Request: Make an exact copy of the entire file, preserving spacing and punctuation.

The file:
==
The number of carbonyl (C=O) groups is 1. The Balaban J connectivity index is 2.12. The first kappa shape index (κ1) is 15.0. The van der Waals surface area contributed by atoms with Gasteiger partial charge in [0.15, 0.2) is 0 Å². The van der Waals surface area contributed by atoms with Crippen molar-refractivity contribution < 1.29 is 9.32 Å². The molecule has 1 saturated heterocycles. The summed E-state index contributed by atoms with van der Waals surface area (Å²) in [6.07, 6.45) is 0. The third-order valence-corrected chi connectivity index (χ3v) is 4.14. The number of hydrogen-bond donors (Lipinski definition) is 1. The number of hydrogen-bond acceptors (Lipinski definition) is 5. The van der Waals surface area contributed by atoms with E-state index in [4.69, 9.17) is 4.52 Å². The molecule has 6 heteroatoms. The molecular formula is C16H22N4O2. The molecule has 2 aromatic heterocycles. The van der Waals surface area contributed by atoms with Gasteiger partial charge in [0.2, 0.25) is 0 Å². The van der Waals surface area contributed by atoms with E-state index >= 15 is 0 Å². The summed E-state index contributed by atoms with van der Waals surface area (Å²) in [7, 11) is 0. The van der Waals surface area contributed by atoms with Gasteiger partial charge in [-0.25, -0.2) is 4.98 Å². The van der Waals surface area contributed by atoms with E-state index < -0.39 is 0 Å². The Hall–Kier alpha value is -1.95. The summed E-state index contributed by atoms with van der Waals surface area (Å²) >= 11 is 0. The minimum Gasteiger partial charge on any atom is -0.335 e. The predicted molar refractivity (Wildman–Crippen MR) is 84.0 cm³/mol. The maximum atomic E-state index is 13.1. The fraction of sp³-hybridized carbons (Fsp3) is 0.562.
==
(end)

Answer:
The number of carbonyl (C=O) groups is 1. The Balaban J connectivity index is 2.12. The first kappa shape index (κ1) is 15.0. The van der Waals surface area contributed by atoms with Gasteiger partial charge in [0.15, 0.2) is 0 Å². The van der Waals surface area contributed by atoms with Crippen molar-refractivity contribution < 1.29 is 9.32 Å². The molecule has 1 saturated heterocycles. The summed E-state index contributed by atoms with van der Waals surface area (Å²) in [6.07, 6.45) is 0. The third-order valence-corrected chi connectivity index (χ3v) is 4.14. The number of hydrogen-bond donors (Lipinski definition) is 1. The number of hydrogen-bond acceptors (Lipinski definition) is 5. The van der Waals surface area contributed by atoms with E-state index in [4.69, 9.17) is 4.52 Å². The molecule has 6 heteroatoms. The molecular formula is C16H22N4O2. The molecule has 2 aromatic heterocycles. The van der Waals surface area contributed by atoms with Gasteiger partial charge in [0.2, 0.25) is 0 Å². The van der Waals surface area contributed by atoms with E-state index >= 15 is 0 Å². The summed E-state index contributed by atoms with van der Waals surface area (Å²) in [7, 11) is 0. The van der Waals surface area contributed by atoms with Gasteiger partial charge in [-0.25, -0.2) is 4.98 Å². The van der Waals surface area contributed by atoms with E-state index < -0.39 is 0 Å². The Hall–Kier alpha value is -1.95. The summed E-state index contributed by atoms with van der Waals surface area (Å²) >= 11 is 0. The minimum Gasteiger partial charge on any atom is -0.335 e. The predicted molar refractivity (Wildman–Crippen MR) is 84.0 cm³/mol. The maximum atomic E-state index is 13.1. The fraction of sp³-hybridized carbons (Fsp3) is 0.562.